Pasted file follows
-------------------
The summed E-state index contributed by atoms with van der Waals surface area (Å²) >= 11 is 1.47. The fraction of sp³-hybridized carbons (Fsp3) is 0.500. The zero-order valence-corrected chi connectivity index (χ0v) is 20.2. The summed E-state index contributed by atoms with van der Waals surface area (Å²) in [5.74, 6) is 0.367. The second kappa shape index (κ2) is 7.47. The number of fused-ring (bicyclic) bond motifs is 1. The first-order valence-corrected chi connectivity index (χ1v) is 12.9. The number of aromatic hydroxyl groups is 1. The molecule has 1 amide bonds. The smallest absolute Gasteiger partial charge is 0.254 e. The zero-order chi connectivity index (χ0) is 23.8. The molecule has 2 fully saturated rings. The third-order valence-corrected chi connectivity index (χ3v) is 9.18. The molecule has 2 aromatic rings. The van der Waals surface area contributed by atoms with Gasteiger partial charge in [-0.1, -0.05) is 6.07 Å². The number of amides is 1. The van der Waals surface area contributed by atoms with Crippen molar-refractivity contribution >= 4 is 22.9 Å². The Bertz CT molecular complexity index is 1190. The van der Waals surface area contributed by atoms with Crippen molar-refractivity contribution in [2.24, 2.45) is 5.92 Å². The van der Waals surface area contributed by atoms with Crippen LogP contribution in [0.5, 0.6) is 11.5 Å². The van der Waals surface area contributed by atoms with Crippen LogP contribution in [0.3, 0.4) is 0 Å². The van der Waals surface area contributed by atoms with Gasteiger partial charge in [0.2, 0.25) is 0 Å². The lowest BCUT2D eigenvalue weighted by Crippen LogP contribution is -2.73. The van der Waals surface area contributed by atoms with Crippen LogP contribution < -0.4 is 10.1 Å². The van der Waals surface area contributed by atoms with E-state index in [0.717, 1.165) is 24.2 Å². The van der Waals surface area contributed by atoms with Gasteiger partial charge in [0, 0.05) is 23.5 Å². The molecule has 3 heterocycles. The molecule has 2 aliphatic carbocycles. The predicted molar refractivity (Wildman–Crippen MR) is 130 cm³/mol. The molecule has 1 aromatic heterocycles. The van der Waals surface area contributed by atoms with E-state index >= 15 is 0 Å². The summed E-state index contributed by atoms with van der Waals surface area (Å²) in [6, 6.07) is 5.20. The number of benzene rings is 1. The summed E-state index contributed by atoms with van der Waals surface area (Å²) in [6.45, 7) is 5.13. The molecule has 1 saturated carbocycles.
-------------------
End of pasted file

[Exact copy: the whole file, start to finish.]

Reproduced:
The summed E-state index contributed by atoms with van der Waals surface area (Å²) >= 11 is 1.47. The fraction of sp³-hybridized carbons (Fsp3) is 0.500. The zero-order valence-corrected chi connectivity index (χ0v) is 20.2. The summed E-state index contributed by atoms with van der Waals surface area (Å²) in [5.74, 6) is 0.367. The second kappa shape index (κ2) is 7.47. The number of fused-ring (bicyclic) bond motifs is 1. The first-order valence-corrected chi connectivity index (χ1v) is 12.9. The number of aromatic hydroxyl groups is 1. The molecule has 1 amide bonds. The smallest absolute Gasteiger partial charge is 0.254 e. The zero-order chi connectivity index (χ0) is 23.8. The molecule has 2 fully saturated rings. The third-order valence-corrected chi connectivity index (χ3v) is 9.18. The molecule has 2 aromatic rings. The van der Waals surface area contributed by atoms with Gasteiger partial charge in [-0.1, -0.05) is 6.07 Å². The number of amides is 1. The van der Waals surface area contributed by atoms with Crippen molar-refractivity contribution >= 4 is 22.9 Å². The Bertz CT molecular complexity index is 1190. The van der Waals surface area contributed by atoms with Crippen molar-refractivity contribution in [2.24, 2.45) is 5.92 Å². The van der Waals surface area contributed by atoms with Crippen LogP contribution in [0.5, 0.6) is 11.5 Å². The van der Waals surface area contributed by atoms with Crippen LogP contribution in [0.3, 0.4) is 0 Å². The van der Waals surface area contributed by atoms with Gasteiger partial charge in [0.2, 0.25) is 0 Å². The lowest BCUT2D eigenvalue weighted by Crippen LogP contribution is -2.73. The van der Waals surface area contributed by atoms with Crippen LogP contribution < -0.4 is 10.1 Å². The van der Waals surface area contributed by atoms with E-state index in [0.717, 1.165) is 24.2 Å². The van der Waals surface area contributed by atoms with Gasteiger partial charge in [0, 0.05) is 23.5 Å². The molecule has 3 heterocycles. The molecule has 2 aliphatic carbocycles. The predicted molar refractivity (Wildman–Crippen MR) is 130 cm³/mol. The molecule has 1 aromatic heterocycles. The van der Waals surface area contributed by atoms with E-state index >= 15 is 0 Å². The summed E-state index contributed by atoms with van der Waals surface area (Å²) in [6, 6.07) is 5.20. The number of benzene rings is 1. The summed E-state index contributed by atoms with van der Waals surface area (Å²) in [6.45, 7) is 5.13. The molecule has 1 saturated carbocycles.